Evolução de comportamento adaptivo em robôs por meio da seleção natural

domingo, janeiro 31, 2010

Evolution of Adaptive Behaviour in Robots by Means of Darwinian Selection

Dario Floreano1*, Laurent Keller2*

1 Laboratory of Intelligent Systems, Ecole Polytechnique Fédérale de Lausanne (EPFL), Lausanne, Switzerland, 2 Department of Ecology and Evolution, University of Lausanne, Biophore, Lausanne, Switzerland

Citation: Floreano D, Keller L (2010) Evolution of Adaptive Behaviour in Robots by Means of Darwinian Selection. PLoS Biol 8(1): e1000292. doi:10.1371/journal.pbio.1000292

Published: January 26, 2010

Copyright: © 2010 Floreano, Keller. This is an open-access article distributed under the terms of the Creative Commons Attribution License, which permits unrestricted use, distribution, and reproduction in any medium, provided the original author and source are credited.

Funding: This work was partly funded by the Swiss National Science Foundation and by the Future and Emerging Technologies Division of the European Commission. The funders had no role in study design, data collection and analysis, decision to publish, or preparation of the manuscript.

Competing interests: The authors have declared that no competing interests exist.

* E-mail: Dario.Floreano@epfl.ch (DF); Laurent.Keller@unil.ch (LK)

Ever since Cicero's De Natura Deorum ii.34., humans have been intrigued by the origin and mechanisms underlying complexity in nature. Darwin suggested that adaptation and complexity could evolve by natural selection acting successively on numerous small, heritable modifications. But is this enough? Here, we describe selected studies of experimental evolution with robots to illustrate how the process of natural selection can lead to the evolution of complex traits such as adaptive behaviours. Just a few hundred generations of selection are sufficient to allow robots to evolve collision-free movement, homing, sophisticated predator versus prey strategies, coadaptation of brains and bodies, cooperation, and even altruism. In all cases this occurred via selection in robots controlled by a simple neural network, which mutated randomly.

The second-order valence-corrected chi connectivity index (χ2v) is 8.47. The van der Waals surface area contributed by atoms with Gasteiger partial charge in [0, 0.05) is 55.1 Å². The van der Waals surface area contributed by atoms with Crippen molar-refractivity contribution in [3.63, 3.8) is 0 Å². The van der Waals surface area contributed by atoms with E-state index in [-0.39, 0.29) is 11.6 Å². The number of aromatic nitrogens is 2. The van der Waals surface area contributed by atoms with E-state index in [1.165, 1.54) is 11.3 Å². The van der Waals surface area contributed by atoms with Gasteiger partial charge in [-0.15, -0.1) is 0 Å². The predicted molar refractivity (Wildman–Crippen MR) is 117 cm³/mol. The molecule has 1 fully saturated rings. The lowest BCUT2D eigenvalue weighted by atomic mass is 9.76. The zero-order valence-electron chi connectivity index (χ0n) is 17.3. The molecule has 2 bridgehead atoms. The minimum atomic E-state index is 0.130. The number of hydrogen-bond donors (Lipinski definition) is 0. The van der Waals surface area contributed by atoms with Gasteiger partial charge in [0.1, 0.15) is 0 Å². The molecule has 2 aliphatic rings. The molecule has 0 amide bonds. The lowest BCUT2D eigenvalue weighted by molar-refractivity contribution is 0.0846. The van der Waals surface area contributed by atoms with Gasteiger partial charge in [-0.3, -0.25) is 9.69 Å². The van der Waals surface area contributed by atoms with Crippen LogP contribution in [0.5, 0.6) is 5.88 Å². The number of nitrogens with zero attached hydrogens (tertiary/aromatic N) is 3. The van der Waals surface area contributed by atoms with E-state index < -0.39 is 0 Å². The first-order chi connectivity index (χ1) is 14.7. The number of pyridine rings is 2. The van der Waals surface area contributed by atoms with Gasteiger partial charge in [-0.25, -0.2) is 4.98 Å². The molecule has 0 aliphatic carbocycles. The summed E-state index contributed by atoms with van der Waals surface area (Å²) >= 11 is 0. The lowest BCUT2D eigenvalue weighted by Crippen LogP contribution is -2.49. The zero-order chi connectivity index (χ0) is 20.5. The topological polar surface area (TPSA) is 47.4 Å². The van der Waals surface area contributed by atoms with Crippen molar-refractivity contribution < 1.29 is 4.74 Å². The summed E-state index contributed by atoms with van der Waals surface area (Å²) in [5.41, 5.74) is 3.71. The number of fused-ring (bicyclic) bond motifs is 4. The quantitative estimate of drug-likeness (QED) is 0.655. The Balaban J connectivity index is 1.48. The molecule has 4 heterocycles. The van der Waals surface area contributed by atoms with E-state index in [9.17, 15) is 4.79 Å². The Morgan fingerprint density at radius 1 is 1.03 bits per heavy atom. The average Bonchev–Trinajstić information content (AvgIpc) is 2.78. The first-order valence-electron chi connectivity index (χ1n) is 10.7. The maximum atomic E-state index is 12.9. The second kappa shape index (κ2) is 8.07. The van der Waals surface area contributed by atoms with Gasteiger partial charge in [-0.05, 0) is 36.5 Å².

Genes do not specify behaviours directly but rather encode molecular products that lead to the development of brains and bodies through which behaviour is expressed. An important task is therefore to understand how adaptive behaviours can evolve by the mere process of natural selection acting on genes that do not directly code for behaviours. A spectacular demonstration of the power of natural selection comes from experiments in the field of evolutionary robotics [1],[2], where scientists have conducted experimental evolution with robots. Evolutionary robotics has also been advocated as a method to automatically generate control systems that are comparatively simpler or more efficient than those engineered with other design methods because the space of solutions explored by evolution can be larger and less constrained than that explored by conventional engineering methods[3]. In this essay we will examine key experiments that illustrate how, for example, robots whose genes are translated into simple neural networks can evolve the ability to navigate, escape predators, coadapt brains and body morphologies, and cooperate. We present mostly—but not only—experimental results performed in our laboratory, which satisfy the following criteria. First, the experiments were at least partly carried out with real robots, allowing us to present a video showing the behaviours of the evolved robots. Second, the robot's neural networks had a simple architecture with no synaptic plasticity, no ontogenetic development, and no detailed modelling of ion channels and spike transmission. Third, the genomes were directly mapped into the neural network (i.e., no gene-to-gene interaction, time-dependent dynamics, or ontogenetic plasticity). By limiting our analysis to these studies we are able to highlight the strength of the process of Darwinian selection in comparable simple systems exposed to different environmental conditions. There have been numerous other studies of experimental evolution performed with computer simulations of behavioural systems. Reviews of these studies can be found in [4]–[6]. Furthermore, artificial evolution has also been applied to disembodied digital organisms living in computer ecosystems, such as Tierra [7] and Avida[8], to address questions related to gene interactions [9], evolution of complexity [10], and mutation rates [11],[12].